Iglosuat and sea ice hunting grounds: the contributions of environmental archaeology to the reconstruction of winter cultural landscape of Dog Island, Nunatsiavut
Author(s): Jim Woollett
This presentation makes use of environmental archaeology data accumulated in the course of fieldwork in the Dog Island region of Nunatsiavut to reflect on the spatial structure and social dynamics of Inuit winter settlement and land use. Analyses of substantial faunal assemblages recovered from the sites of Oakes Bay 1 (HeCg-08), Koliktalik Island 6 (HdCg-23), Itibliarsuk (HdCg-56) amongst others, permit the detailed reconstruction of seals taken by hunters and consumed by households and, through their life history and palaeodemography, to characterize what types of types of animals were taken and when during the year. Combined with modeling of local sea ice conditions, these data provide means of elucidating tangible changes in subsistence economy and social organization of communities during periods of ongoing environmental transformation, in terms of the strategies of winter seal hunting, location of travel routes and social relations related to hunting.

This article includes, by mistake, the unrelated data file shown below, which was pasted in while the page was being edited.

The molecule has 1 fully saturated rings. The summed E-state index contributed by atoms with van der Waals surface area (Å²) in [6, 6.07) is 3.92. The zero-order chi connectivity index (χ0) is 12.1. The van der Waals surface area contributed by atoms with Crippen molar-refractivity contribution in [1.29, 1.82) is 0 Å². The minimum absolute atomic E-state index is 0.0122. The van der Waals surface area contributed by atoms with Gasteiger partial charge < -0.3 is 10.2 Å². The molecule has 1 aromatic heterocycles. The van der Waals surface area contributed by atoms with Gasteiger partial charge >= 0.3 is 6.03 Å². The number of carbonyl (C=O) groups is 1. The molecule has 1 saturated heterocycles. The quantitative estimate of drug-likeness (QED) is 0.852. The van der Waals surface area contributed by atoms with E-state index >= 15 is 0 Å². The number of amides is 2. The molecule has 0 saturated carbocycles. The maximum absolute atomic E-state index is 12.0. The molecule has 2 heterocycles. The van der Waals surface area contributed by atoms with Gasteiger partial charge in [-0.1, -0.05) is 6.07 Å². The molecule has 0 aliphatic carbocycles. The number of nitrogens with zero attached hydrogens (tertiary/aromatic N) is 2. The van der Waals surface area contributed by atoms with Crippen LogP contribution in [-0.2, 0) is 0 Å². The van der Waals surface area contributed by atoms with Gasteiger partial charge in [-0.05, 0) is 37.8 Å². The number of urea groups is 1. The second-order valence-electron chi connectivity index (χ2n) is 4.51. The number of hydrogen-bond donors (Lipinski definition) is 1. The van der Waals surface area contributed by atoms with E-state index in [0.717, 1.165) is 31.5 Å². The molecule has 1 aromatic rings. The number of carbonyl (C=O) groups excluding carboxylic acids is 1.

This Resource is Part of the Following Collections
- Labrador Inuit and Europeans, Contact and Long-term Relations •
- Society for Historical Archaeology 2014
Cite this Record
Iglosuat and sea ice hunting grounds: the contributions of environmental archaeology to the reconstruction of winter cultural landscape of Dog Island, Nunatsiavut. Jim Woollett. Presented at Society for Historical Archaeology, Quebec City, Quebec, Canada. 2014 ( tDAR id: 437211)